A large study found that a daily habit of drinking black tea can help you live a longer and healthier life, especially if you drink two or more cups.
The risk was lower among people who drank two or more cups of tea per day. The results were published in the Annals of Internal Medicine.
Tea is one of the most consumed beverages around the world. Previous research suggested an association between tea consumption and a lower risk of death in the population, where green tea is the most common type of tea, as reported by Russia Today.
In contrast, studies published in communities where drinking black tea is more common are limited to inconsistent results.
Researchers from the National Institutes of Health conducted a study to assess the associations of tea consumption with all-cause and cause-specific mortality using data from the UK Biobank, where black tea is commonly drunk.
They also assessed whether the associations differed by the use of common tea additives (milk and sugar), the temperature of the tea, and genetic variables that influence the rate of caffeine metabolism.
The UK Biobank includes data on half a million men and women, aged 40 to 69, who completed a baseline questionnaire between 2006 and 2010.
Of these, 85% reported drinking tea regularly, and 89% reported drinking black tea.
For non-tea drinkers, participants who reported drinking two or more cups each day had a 9 to 13% lower risk of death.
Associations were observed regardless of whether participants also drink coffee, add milk or sugar to tea, preferred tea temperature, or genetic variants related to caffeine metabolism.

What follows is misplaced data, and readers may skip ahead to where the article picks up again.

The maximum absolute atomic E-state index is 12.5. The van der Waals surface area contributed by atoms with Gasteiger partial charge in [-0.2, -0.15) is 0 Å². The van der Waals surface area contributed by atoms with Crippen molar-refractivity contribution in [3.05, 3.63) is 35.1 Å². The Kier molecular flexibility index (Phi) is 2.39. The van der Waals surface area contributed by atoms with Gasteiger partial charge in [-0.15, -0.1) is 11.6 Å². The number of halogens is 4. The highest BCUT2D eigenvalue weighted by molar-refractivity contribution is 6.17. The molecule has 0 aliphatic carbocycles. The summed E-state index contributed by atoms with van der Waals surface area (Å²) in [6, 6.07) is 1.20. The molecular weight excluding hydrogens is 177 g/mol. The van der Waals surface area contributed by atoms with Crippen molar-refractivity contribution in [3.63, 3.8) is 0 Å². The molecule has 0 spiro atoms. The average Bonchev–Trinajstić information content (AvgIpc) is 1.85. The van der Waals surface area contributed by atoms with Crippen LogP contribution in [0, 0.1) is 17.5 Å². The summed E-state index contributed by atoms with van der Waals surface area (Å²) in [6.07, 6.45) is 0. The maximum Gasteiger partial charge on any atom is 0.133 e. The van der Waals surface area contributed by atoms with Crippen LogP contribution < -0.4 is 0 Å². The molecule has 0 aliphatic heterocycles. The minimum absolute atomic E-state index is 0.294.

According to the researchers, their findings suggest that tea, even when consumed at higher levels, can be part of a healthy diet.
An observational study cannot prove that tea, rather than other lifestyle factors, was behind the reduced risk of mortality.
But Professor Fernando Artalejo, a public health expert who was not involved in the study, described the findings as "a significant advance in this area".
He said most of the studies were conducted in Asia, where green tea is more popular, and a few studies in the West were "small in size and inconclusive".
Professor Artalejo, from the Autonomous University of Madrid, said: "This article shows that regular consumption of black tea is associated with a small reduction in overall cardiovascular disease mortality, in particular, over a 10-year period in middle-aged, mostly white, and older adults.
He continued: "Studies should be conducted with repeated measurements of tea consumption over time and comparing the mortality rate of those who do not consume tea on a sustainable basis with those who started or increased their consumption over time, and those who have been tea drinking for years."
Black tea is rich in antioxidants linked to improved heart, gut and brain health, lower levels of bad cholesterol, blood pressure and blood sugar.
Tea is a rich source of healthy plant compounds called polyphenols, which work to control the harmful effects of cell-damaging molecules in the body.
These protective compounds have been linked to a reduced risk of many chronic diseases, including heart disease and dementia.
It may also contribute to improved brain function, bone density, mental health and may reduce the risk of premature brain aging.